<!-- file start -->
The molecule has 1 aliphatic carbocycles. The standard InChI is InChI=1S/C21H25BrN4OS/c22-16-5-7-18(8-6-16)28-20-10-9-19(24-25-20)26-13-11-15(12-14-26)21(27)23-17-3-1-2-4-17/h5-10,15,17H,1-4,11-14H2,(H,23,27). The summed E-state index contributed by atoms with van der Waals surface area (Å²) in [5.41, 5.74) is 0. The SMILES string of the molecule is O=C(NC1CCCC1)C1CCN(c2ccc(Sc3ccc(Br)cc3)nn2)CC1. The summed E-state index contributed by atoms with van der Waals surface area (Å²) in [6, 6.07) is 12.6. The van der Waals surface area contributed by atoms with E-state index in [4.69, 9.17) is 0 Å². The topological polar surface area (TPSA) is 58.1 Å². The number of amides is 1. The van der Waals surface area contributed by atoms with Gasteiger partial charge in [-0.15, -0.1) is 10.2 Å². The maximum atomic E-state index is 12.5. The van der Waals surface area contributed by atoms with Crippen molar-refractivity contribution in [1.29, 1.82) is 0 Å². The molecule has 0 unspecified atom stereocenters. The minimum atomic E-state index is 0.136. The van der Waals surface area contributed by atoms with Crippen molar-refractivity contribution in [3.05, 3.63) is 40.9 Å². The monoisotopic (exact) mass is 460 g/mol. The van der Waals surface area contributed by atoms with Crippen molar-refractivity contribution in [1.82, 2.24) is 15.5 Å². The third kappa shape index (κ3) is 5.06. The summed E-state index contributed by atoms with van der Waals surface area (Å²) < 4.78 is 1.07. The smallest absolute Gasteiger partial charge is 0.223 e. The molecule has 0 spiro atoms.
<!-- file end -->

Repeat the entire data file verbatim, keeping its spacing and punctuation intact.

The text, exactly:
The molecule has 1 aliphatic carbocycles. The standard InChI is InChI=1S/C21H25BrN4OS/c22-16-5-7-18(8-6-16)28-20-10-9-19(24-25-20)26-13-11-15(12-14-26)21(27)23-17-3-1-2-4-17/h5-10,15,17H,1-4,11-14H2,(H,23,27). The summed E-state index contributed by atoms with van der Waals surface area (Å²) in [5.41, 5.74) is 0. The SMILES string of the molecule is O=C(NC1CCCC1)C1CCN(c2ccc(Sc3ccc(Br)cc3)nn2)CC1. The summed E-state index contributed by atoms with van der Waals surface area (Å²) in [6, 6.07) is 12.6. The van der Waals surface area contributed by atoms with E-state index in [4.69, 9.17) is 0 Å². The topological polar surface area (TPSA) is 58.1 Å². The number of amides is 1. The van der Waals surface area contributed by atoms with Gasteiger partial charge in [-0.15, -0.1) is 10.2 Å². The maximum atomic E-state index is 12.5. The van der Waals surface area contributed by atoms with Crippen molar-refractivity contribution in [1.29, 1.82) is 0 Å². The molecule has 0 unspecified atom stereocenters. The minimum atomic E-state index is 0.136. The van der Waals surface area contributed by atoms with Crippen molar-refractivity contribution in [3.05, 3.63) is 40.9 Å². The monoisotopic (exact) mass is 460 g/mol. The van der Waals surface area contributed by atoms with Crippen molar-refractivity contribution in [1.82, 2.24) is 15.5 Å². The third kappa shape index (κ3) is 5.06. The summed E-state index contributed by atoms with van der Waals surface area (Å²) < 4.78 is 1.07. The smallest absolute Gasteiger partial charge is 0.223 e. The molecule has 0 spiro atoms.